In a referendum on 17 March 1991, majorities in nine of the 15 republics voted to preserve the Union. The referendum gave Soviet leader Mikhail Gorbachev a minor boost, and in the summer of 1991, the New Union Treaty was designed and agreed upon by eight republics. The treaty would have turned the Soviet Union into a much looser federation, but its signing was interrupted by the August Coup—an attempted coup d'état against Gorbachev by hardline Communist Party members of the government and the KGB, who sought to reverse Gorbachev's reforms and reassert the central government's control over the republics. When the coup collapsed, Yeltsin—who had publicly opposed it—came out as a hero, while Gorbachev's power was effectively ended.
As a result, the balance of power tipped significantly toward the republics. In August 1991, Latvia and Estonia declared their independence (following Lithuania's 1990 example), while the other twelve republics continued to discuss new, increasingly loose models for the Union.
On 8 December 1991, the presidents of Russia, Ukraine, and Belarus signed the Belavezha Accords, which declared the Soviet Union dissolved and established the Commonwealth of Independent States (CIS) in its place. Doubts remained about the authority of the Belavezha Accords to dissolve the Union, but on 21 December 1991, representatives of every Soviet republic except Georgia—including those that had signed the Belavezha Accords—signed the Alma-Ata Protocol, which confirmed the dissolution of the USSR and reiterated the establishment of the CIS. On 25 December 1991, Gorbachev yielded, resigning as the president of the USSR and declaring the office extinct. He turned the powers vested in the Soviet presidency over to Yeltsin, the president of Russia.
The following day, the Supreme Soviet, the highest governmental body of the Soviet Union, dissolved itself. Many organizations, such as the Soviet Army and police forces, remained in place in the early months of 1992, but were slowly phased out and either withdrawn from or absorbed by the newly independent states.
The first country to be known by this name was the Kingdom of Yugoslavia, known until 3 October 1929 as the Kingdom of Serbs, Croats, and Slovenes. It was established on 1 December 1918 by the union of the State of Slovenes, Croats, and Serbs and the Kingdom of Serbia (to which the Kingdom of Montenegro had been annexed on 13 November 1918), and the Conference of Ambassadors gave international recognition to the union on 13 July 1922.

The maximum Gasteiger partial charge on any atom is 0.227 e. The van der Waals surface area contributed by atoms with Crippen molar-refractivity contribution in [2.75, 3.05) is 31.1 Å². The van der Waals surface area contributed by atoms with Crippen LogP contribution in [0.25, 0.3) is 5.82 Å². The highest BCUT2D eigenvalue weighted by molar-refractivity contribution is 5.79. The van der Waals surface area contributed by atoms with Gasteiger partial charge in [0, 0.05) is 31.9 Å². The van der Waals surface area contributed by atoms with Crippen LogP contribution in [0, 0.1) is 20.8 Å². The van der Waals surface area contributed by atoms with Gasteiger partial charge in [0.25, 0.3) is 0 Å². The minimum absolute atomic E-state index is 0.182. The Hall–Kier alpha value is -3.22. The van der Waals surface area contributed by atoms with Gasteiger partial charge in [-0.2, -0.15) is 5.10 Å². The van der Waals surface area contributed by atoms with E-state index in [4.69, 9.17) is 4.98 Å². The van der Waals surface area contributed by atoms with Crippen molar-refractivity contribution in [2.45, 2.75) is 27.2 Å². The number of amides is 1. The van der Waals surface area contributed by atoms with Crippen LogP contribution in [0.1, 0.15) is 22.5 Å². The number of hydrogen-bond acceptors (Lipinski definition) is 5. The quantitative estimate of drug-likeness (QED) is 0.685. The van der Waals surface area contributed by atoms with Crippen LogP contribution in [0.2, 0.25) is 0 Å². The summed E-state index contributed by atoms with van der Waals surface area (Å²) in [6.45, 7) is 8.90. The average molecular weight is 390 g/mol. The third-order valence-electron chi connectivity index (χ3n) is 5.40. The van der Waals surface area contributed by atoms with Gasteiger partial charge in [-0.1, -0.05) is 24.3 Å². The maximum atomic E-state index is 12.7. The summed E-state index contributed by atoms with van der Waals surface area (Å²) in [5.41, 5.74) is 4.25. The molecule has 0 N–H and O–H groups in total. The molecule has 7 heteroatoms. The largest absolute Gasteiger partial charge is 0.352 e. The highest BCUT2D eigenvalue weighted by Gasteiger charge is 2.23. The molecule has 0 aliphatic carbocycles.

The Kingdom of Yugoslavia was invaded by the Axis powers in 1941 and abolished as a result of World War II. It was succeeded by Democratic Federal Yugoslavia, proclaimed in 1943 by the Yugoslav Partisans resistance movement. When a communist government was established in 1946, the country was renamed the Federal People's Republic of Yugoslavia. In 1963, it was renamed again, becoming the Socialist Federal Republic of Yugoslavia (SFRY). This was the largest Yugoslav state, with Istria and Rijeka having been added after World War II.
The country consisted of six constituent "socialist republics" (SR Bosnia and Herzegovina, SR Croatia, SR Macedonia, SR Montenegro, SR Slovenia, and SR Serbia) and two "socialist autonomous provinces" (SAP Vojvodina and SAP Kosovo, which became largely equal to other members of the federation after 1974).
Starting in 1991, the SFRY disintegrated in the Yugoslav Wars, which followed the secession of most of the country's constituent entities. The next Yugoslavia, known as the Federal Republic of Yugoslavia, existed until 2003, when it was renamed Serbia and Montenegro. In 2006, this last vestige separated into Serbia and Montenegro.
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The millet system in the Muslim world provided the pre-modern paradigm of a religiously pluralistic society by granting each religious community an official status and a substantial measure of self-government.
- On the Draft Constitution of the U.S.S.R marxists.org, accessed 15 January 2011
- The red blues — Soviet politics by Brian Crozier, National Review, 25 June 1990.
- Origins of Moral-Ethical Crisis and Ways to Overcome it by V.A.Drozhin Honoured Lawyer of Russia.
- Huntington, Samuel P. (1996). The clash of civilizations and the remaking of world order. Simon & Schuster. p. 260. ISBN 0-684-84441-9.
- "History, bloody history". BBC News. March 24, 1999. Retrieved December 29, 2010.